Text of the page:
- Uncertainty around Affordable Care Act repeal efforts is causing some digital health startups to reframe their products and marketing strategies while venture funding shrinks for others, The Wall Street Journal reported.
- Most at risk are startups focused on the insurance industry and those targeting hospitals facing potential Medicaid cuts, should GOP lawmakers succeed in passing a repeal bill.
- “One of the big advantages of a startup is to be able to pivot and fall into new opportunity,” Hubert Zajicek, chief executive of startup accelerator Health Wildcatters, told WSJ. “But this is change that has spelled more uncertainty. That is not change you can prepare for.”
A recent Venrock survey of executives across the healthcare industry found widespread uncertainty about the ACA’s future. Among the finding: 87% of respondents said they expect to see more venture-back health IT startups gobbled up by larger companies.
However, respondents also felt telemedicine and wearables/consumer sensors would continue to fare well regardless of the outcome on Capitol Hill, where a House repeal bill has passed and a Senate version is in the works.
Following the November presidential election, many in the health IT sector are also guardedly optimistic about the market — particularly products that improve quality of care and lower costs. “Any technology, digital technology, that enables employers or consumers to be activated and to change their behavior, take control of their health, particularly for chronic conditions, will benefit greatly from any administration,” Frank Moss, co-founder and chairman of Twine Health, told Healthcare Dive last December.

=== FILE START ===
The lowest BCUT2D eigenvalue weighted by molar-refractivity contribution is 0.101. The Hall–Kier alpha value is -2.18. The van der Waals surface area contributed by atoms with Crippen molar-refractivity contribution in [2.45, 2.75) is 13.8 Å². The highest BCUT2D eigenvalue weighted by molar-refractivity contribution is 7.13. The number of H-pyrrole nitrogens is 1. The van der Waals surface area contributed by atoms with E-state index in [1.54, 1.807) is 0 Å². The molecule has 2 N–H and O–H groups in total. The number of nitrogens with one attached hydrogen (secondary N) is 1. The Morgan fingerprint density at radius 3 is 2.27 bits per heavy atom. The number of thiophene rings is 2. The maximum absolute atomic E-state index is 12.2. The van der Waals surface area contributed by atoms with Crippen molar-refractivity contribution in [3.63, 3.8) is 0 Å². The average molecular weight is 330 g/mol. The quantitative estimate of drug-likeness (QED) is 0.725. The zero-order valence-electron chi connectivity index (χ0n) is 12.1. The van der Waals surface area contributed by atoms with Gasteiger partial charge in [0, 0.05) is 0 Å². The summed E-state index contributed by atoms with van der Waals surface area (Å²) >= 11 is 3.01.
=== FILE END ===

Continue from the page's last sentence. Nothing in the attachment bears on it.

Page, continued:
One health IT company, athenahealth, made headlines last week when Elliott Management disclosed a 9.2% economic interest in the company, stating a regulatory filing that “that shares of athenahealth were substantially undervalued.” While not a startup, the move shows continued interest in health IT companies from investors who believe the market has not cooled down.
And venture capitalists continued to invest in digital health in the 2017 first quarter. Mercom Capital Group counted 165 deals totaling $1.6 billion, nearly double the $845 million across 159 deals seen in the final quarter of 2016. Overall funding for health IT — comprising venture capital, debt and public market financing — rang in at $1.8 billion, up from $1 billion in 2016 Q4.